By instituting the right training, Forrester said, Workshop Digital found it could let employees be autonomous after about three months on the job. This kind of forward thinking instills in employees a sense of ownership and genuine interest in the growth of the organization.
4. Openly discuss career plans.
Many employers motivate their staff to strive for better performance by laying out career plans. This also helps encourage employee autonomy.
Dillon Chen, the director of curriculum at ProSky, a talent-management software company based in Irvine, Calif., started as an intern and, thanks to management, worked his way up.
“Setting career pathways allows us to pick where we want to go in the company ranks as we grow,” Chen said in an email. “I got to sit with my manager to plan my path based on the company’s needs, but also with my interests and existing skills in mind. These discussions give employees specific milestones to hit through the progression: skills to obtain and goals to work for; and they specify incentives for completion.”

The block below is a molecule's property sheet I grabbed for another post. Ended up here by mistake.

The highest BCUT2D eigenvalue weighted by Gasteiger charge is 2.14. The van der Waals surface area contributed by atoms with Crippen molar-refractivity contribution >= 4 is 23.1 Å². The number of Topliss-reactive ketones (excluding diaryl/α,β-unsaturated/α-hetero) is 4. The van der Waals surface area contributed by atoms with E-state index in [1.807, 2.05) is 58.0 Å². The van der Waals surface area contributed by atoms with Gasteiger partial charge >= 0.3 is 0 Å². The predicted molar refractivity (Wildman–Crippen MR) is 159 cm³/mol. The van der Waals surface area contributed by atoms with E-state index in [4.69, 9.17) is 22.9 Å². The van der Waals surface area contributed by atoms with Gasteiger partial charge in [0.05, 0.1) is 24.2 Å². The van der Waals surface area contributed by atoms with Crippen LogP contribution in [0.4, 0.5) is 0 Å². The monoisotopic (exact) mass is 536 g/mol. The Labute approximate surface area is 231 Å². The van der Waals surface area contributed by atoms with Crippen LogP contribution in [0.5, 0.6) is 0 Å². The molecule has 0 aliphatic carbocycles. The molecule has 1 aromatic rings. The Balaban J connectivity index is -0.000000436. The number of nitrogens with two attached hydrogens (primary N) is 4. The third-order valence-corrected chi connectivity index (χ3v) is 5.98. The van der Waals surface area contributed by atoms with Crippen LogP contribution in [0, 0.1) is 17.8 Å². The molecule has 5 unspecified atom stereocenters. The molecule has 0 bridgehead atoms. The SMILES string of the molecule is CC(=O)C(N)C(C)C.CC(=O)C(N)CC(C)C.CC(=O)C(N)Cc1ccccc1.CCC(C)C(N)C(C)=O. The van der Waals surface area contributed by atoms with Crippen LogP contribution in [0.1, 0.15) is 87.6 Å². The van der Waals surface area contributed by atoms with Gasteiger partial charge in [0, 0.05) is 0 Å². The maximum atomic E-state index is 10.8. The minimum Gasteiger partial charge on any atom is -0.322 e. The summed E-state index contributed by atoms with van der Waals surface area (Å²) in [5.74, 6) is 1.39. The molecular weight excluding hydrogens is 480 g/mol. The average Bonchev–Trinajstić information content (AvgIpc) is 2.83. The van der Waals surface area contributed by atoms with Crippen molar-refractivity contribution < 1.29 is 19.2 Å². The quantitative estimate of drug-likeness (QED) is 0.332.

When employees and their managers have a formal discussion about what those employees want to become within the company, they're empowered to work toward their future. They can work and learn, so they can reach their professional goals, while also learning the value of independence.
5. Give them more choices.
Employers often decide on a lot of aspects of an employee’s job. However, some things, like choosing when and where to work, are better decided by the individual.
Then there's benefits: Tools like Checkpoint HR give employees more freedom because it allows them to choose which type of health benefits is right for them.
Employers first determine what they want to offer and how much they want to contribute.The Checkpoint Choice feature then gives employees access to a private exchange portal to shop for an ideal benefits package that works for them.
From hiring and training, to benefits and professional development, employers clearly have ample opportunity to integrate employee autonomy into their culture and keep those employees satisfied -- and on the job longer.